Compak Sporting

Compak Sporting allows all the usual targets from English and International sporting to be combined into a competition that can be shot in a small area. Set on a Skeet or Trap range, five firing points are available, along with extra traps. These traps can be differing types of target for example Rabbit or Springing teal these are added to a combination of Horizontal Skeet Targets.

Shooter's change firing points every sequence of targets throughout the 25 that makes up a round. Single/Double targets are fired when the shooter calls with their gun out of their shoulder.

Olympic Trap (OT)

As its name indicates, this is one of the disciplines which forms part of the shooting programme at the Olympic Games. A trench in front of the shooting stands conceals 15 traps arranged in 5 groups of 3. Shooters take turns to shoot at a target each, before moving in a clockwise direction to the next stand in the line. Targets for each shooter are thrown immediately upon his call and are randomly selected from any one of the three traps directly in front of him/her. Olympic Trap targets are set to travel 75 +/- one metre at varying elevations and with a maximum horizontal angle of 45 degrees either side of the centre line. Scoring is done of the basis of 1 point per target killed, regardless of whether this is achieved with the first or second barrel.

Automatic Ball Trap  (ABT)

A simpler and cheaper to install variation of Olympic Trap where only one trap is used and target variation is obtained by the continuous oscillation of the trap in both horizontal and vertical directions in order to give the same spread of targets as in Olympic Trap. Similarly, the targets are also thrown to a maximum of 70-75 metres.

Universal Trench (UT)

Universal Trench uses five traps per layout set in a trench 8 metres long. The front of the trench is 15 metres from the front of the
shooting positions. Looking from the shooting points the
traps are numbered 1-5 from the left, with number 3 aligned with the centre (no 3) station.

The traps must be spaced 1-1.25 metres apart. Five shooting positions, 1 metre square, are arranged in a straight line, with 1.5 metre spaces between them. The targets are set to different angles and trajectories according to official ‘schemes’ laid down by the governing body. The maximum height (measured 10 metres from the trap) is 3.5 metres, minimum 1.5 metres. In still air the targets should fly a distance of 60-75 metres.

Traps 1 and 2 will always be set to throw targets angled to the right, while 4 and 5 throw to the left. The centre trap 3 throws a straight ahead bird, plus or minus up to 10 degrees according to the scheme in use. The targets are thrown in random order but programmed so that in a round of 25 each shooter will have shot at all five traps from each shooting position, making it fair to all.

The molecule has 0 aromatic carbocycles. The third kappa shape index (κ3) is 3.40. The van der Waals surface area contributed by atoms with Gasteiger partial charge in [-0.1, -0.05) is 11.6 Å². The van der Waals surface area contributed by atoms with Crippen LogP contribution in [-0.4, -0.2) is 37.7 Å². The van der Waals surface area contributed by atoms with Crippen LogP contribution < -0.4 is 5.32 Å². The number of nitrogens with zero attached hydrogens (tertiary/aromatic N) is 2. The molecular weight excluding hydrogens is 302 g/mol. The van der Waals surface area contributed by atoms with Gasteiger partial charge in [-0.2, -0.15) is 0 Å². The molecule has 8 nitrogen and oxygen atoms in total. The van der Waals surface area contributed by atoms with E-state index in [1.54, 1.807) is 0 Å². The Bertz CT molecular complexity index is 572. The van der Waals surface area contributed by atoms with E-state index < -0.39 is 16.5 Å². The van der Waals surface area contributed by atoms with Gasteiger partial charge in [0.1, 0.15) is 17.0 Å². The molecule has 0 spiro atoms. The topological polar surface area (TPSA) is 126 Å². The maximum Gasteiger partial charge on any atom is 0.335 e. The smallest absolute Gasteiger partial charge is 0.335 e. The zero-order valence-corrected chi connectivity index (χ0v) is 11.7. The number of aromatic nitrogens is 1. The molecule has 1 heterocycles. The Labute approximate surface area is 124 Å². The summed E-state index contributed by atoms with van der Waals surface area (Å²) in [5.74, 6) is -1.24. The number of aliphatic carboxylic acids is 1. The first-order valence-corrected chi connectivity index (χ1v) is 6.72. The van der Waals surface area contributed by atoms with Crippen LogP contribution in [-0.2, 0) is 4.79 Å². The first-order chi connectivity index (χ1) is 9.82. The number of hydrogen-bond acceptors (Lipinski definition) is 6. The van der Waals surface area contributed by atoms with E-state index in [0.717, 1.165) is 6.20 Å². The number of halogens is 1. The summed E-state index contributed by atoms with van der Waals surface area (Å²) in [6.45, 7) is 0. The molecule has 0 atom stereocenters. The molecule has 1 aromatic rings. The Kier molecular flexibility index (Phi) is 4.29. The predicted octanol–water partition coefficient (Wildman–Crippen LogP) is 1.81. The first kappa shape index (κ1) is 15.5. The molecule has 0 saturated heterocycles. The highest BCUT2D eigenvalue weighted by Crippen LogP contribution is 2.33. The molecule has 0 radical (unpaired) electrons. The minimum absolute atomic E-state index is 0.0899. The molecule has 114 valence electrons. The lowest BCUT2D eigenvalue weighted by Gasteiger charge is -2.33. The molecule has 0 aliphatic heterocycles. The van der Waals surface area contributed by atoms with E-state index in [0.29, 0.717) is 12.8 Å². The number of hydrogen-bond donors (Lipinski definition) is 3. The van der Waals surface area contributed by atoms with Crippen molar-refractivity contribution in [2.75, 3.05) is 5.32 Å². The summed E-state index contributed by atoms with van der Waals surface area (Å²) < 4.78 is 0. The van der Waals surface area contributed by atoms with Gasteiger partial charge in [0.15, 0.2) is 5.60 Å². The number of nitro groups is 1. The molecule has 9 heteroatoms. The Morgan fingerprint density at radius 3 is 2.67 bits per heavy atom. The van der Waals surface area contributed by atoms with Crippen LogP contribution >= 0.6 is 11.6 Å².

Down the Line (DTL)

Targets are thrown to a distance of 45 to 50 metres at a fixed height of approximately 2.75m and with a horizontal 'spread' of up to 22 degrees either side of the centre line.

Each competitor shoots at a single target in turn, but without moving from the stand until they have shot five targets. Then they all move one place to the right, and continue to do so until they have all completed a standard round of 25 targets.

Scoring of each target is 3 points for a first barrel kill, 2 points for a second barrel kill and 0 for a miss (maximum 75 points per round).

Variations of this discipline are: Single Barrel, Double Rise and Handicap-by-Distance. Possibly the most popular entry level discipline and competitors often go on to the most exacting discipline of Olympic Trap.

English Skeet

In this discipline a standard round of 25 targets are shot from 7 stations in a semicircle.

At the ends of the semicircle are the High and Low trap houses from which targets are released on a fixed trajectory and within defined limits.

A set combination of singles and doubles are shot from each station and scored on the basis of 1 point per target hit.

The gun position is optional (i.e. either pre-mounted or out of the shoulder (gun down) when the target is called) and the targets are released immediately upon the shooter's call.

Competitions consist of shooting 100 targets over 4 rounds.

ISU Skeet

The targets travel at a considerably faster speed than English Skeet, and the release of the target can be delayed up to 3 seconds after calling and the gun-down position is compulsory. There is also an eighth shooting station, midway between the two houses

More information on clay pigeon targets

History of Clay Pigeon Shooting 
Clay Target types and Traps  
Clay Shooting Disciplines